In lieu of an abstract, here is a brief excerpt of the content:

  • Using Online Surveys and Landscape Preferences to Enhance Nearshore Restoration
  • David J. Trimbach (bio)

Ecological restoration necessitates the integration of the social sciences (Bennett et al. 2017, Robinson et al. 2019, Niemiec et al. 2021). The social sciences include both classic (e.g., human geography, anthropology, and psychology) and applied (e.g., communication, education, and law) fields that can describe, predict, theorize, and understand a diverse array of social phenomena (e.g., governance), social processes (e.g., decision making), and individual attributes (e.g., preferences) (Bennett et al. 2017). The social sciences can help integrate and understand pertinent human dimensions of a particular restoration project, challenge, or context (Bennett et al. 2017, Biedenweg et al. 2021). For example, the social sciences can help prioritize restoration actions, gauge community preferences, ensure more equitable restoration outcomes, and enhance management practices, among other potential benefits (Bennett et al. 2017, Robinson et al. 2019). One mechanism to better integrate the social sciences is through the application of social science methods or tools to enhance restoration (Bennett et al. 2017, Niemiec et al. 2021, Wardropper et al. 2021).

This paper demonstrates the effective application of a social science research tool, an online social science survey (Wardropper et al. 2021), to benefit nearshore restoration in the Puget Sound region of Washington State (U.S.). The survey was created via Qualtrics (Qualtrics LLC., Provo, UT), a private research software company focused on online data collection, including by partnering with web-based research panels to offer quality, diverse, and often "hard-to-reach" populations, who are incentivized to complete surveys (Boas et al. 2018, Ibarra et al. 2018). Qualtrics has many benefits associated with online surveys (Ibarra et al. 2018), that include: offering an efficient tool for collecting data remotely; increasing accessibility for some groups; allowing for quick data collection if using incentivized research panels; reducing data entry steps and errors; and providing convenient, streamlined, and interactive question types or formats (Ibarra et al. 2018, Wardropper et al. 2021). These benefits demonstrate the improvements such tools have undergone since their initial use (Wardropper et al. 2021). Additionally, compared to other online social science survey tools, Qualtrics tends to have the most demographically representative and highest quality samples (Boas et al. 2018; Ibarra et al. 2018).

Online survey tools, with or without respondent panels, are widely used within the social sciences, including within social work (Davys et al. 2017) and community health (Ibarra et al. 2018, Crandall et al. 2020). Online surveys are also increasingly contributing to restoration research (Altrichter et al. 2017, Lieberman et al. 2018, Seeteram et al. 2018; Trimbach et al. 2021). For example, Altrichter et al. (2017) used an online survey to assess stakeholders' perceptions of native plants and local ecotypes to inform restoration. Seeteram et al. (2018) integrated an online survey to help evaluate peoples' preferences of Everglades restoration and willingness-to-pay. Trimbach et al. (2021) used another online survey tool and research panel to gauge Washington and British Columbia residents' geographic literacy to inform Salish Sea restoration communications, education, and engagement.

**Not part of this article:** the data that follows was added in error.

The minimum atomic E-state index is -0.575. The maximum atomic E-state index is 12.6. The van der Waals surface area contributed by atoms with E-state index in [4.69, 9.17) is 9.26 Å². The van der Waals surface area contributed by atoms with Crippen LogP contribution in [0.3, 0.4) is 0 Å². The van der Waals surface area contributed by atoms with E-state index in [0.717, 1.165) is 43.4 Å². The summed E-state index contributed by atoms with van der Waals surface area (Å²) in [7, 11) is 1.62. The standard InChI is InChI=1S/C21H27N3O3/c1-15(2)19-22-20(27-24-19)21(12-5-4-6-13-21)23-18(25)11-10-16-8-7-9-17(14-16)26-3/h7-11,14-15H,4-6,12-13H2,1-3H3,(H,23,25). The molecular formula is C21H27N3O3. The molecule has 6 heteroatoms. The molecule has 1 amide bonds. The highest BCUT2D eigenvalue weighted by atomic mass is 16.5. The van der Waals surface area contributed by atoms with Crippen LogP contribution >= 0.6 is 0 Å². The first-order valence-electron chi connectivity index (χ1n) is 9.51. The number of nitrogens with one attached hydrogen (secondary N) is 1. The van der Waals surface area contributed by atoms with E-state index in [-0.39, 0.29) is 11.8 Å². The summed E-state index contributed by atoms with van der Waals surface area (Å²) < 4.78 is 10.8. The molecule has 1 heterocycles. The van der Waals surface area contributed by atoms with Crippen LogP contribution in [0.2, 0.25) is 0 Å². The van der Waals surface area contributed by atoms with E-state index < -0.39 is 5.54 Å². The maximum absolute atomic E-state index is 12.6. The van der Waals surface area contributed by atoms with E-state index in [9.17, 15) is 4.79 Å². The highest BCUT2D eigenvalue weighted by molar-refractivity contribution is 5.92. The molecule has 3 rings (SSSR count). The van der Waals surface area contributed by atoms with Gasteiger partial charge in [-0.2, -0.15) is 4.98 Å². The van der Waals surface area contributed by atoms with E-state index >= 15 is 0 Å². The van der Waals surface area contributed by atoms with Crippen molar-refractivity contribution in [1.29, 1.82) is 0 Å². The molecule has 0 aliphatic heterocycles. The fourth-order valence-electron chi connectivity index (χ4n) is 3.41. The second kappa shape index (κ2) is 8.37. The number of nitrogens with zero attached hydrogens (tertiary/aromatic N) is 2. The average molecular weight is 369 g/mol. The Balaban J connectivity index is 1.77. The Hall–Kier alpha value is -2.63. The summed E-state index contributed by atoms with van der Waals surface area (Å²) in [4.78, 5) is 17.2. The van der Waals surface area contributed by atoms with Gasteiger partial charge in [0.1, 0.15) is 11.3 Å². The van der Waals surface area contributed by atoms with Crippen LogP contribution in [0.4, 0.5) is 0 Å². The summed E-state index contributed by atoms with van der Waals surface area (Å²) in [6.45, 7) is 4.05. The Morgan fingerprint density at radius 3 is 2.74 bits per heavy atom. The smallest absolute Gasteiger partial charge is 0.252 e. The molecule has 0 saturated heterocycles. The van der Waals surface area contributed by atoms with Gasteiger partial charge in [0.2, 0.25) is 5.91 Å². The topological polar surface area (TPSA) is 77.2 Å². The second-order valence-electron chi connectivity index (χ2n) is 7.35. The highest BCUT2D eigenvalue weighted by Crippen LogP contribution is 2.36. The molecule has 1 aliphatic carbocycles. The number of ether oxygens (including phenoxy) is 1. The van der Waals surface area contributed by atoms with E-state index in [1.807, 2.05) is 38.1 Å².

This study's survey was intentionally created to gauge residents' sense of place of the region's nearshore areas (Trimbach 2021, Trimbach and Biedenweg 2021) and residents' nearshore landscape preferences. This paper focuses on the latter goal and demonstrates the potential use of online social science surveys and landscape preferences. By gauging landscape preferences, research can contribute to how landscapes are managed, notably by providing opportunities for greater public rather than expert input (Liu et al. 2021). Such studies help examine human-landscape relationships and interactions, given that landscapes comprise spatial, ecological, and social dimensions (Häfner et al. 2018, Liu et al. 2021) that are culturally-specific (Saldias et al. 2021). Such studies have partly been founded on the understanding that landscape perceptions and preferences are based on a range of visual [End Page 91]

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Figure 1.

Shoreline landscape preference photograph scale (A–F).

aesthetic attributes, values, or indicators that can be used to gauge a landscape's character and even residents' behaviors (Häfner et al. 2018). A similar coastal landscape study was conducted in Estonia, where respondents were found to have...